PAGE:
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The Reid Bill: coercive and unconstitutional

December 22nd, 2009 - 9:35 am

The boldface is mine. Pour yourself some eggnog, and don’t stint on the brandy. Then look at this:

Furthermore, on the supply side of the market, all health-insurance companies will find themselves in an impossible dilemma. If they decide to offer their health-insurance plans outside the State Exchanges, they will be unable to compete for the subsidized consumers who are only able to spend their tax dollars within the framework of the State Exchanges. Their position will be worse because they shall continue to be subject to all present mandates and regulations that have an impact on their business. Insurers outside the Exchanges also face the likely prospect that they will still be further taxed and regulated to help finance the intolerable burdens that arise under the subsidized insurance supplied within the State Exchange system.

This level of systemic coercion frames the debate about the constitutionality of the Reid Bill. Those parties that do not wish to suffer the Bill’s regulations in order to gain access to a subsidized consumer base are not free to compete in an unregulated market. Direct federal and state government regulation remains a fixed feature of their life. Government regulators at the state and federal levels have both the power and the motive to hit non-Exchange health insurance issuers with a range of taxes and regulations that could quickly make their economic position intolerable.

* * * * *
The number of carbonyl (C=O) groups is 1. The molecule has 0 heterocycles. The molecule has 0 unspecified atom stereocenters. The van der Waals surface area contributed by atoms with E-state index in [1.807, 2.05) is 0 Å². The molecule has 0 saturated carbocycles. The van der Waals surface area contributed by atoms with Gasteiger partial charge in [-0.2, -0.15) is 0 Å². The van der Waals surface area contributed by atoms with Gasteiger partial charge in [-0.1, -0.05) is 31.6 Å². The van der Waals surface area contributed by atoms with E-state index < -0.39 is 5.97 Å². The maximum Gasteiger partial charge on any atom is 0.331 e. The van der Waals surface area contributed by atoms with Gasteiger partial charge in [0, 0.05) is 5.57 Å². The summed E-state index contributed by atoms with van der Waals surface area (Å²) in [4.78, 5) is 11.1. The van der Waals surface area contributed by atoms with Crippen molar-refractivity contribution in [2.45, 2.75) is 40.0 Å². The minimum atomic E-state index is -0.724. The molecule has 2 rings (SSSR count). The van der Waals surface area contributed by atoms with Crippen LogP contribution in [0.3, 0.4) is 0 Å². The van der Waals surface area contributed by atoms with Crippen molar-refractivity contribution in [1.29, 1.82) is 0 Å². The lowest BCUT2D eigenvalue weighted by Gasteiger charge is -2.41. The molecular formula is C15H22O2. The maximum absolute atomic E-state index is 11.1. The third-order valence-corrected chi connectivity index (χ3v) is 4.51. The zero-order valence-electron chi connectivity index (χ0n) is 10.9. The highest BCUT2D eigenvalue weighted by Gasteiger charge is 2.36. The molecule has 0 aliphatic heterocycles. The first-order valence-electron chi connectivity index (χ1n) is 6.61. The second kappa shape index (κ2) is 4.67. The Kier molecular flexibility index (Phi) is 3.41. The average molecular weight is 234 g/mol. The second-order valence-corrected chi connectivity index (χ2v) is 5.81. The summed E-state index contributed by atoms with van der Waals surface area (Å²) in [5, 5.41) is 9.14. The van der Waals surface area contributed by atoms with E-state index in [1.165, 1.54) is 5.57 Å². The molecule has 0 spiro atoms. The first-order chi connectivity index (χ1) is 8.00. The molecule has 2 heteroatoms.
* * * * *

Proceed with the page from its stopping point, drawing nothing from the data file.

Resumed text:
The twin burdens of Professor Epstein’s essay are to show 1) the coercive nature of what he calls “the Reid bill” that is on the cusp of being passed by the Senate and 2) to show why, as a point of law, several aspects of the bill raise serious questions about its Constitutionality. I think Professor Epstein makes a powerful case, though I have my doubts about whether a Constitutional challenge would be successful. Still, it is worth understanding the case and it is worth reminding ourselves why the Constitution is important. The Constitution was framed in order to enshrine certain rights and to protect people from capricious interference from the state. The larger question we face, larger even than the fate of this obscene piece of legislation, is to what extent the state still respects the provisions of the Constitution that its servants have sworn to uphold. Richard Epstein has outlined a devastating case. What happens next?

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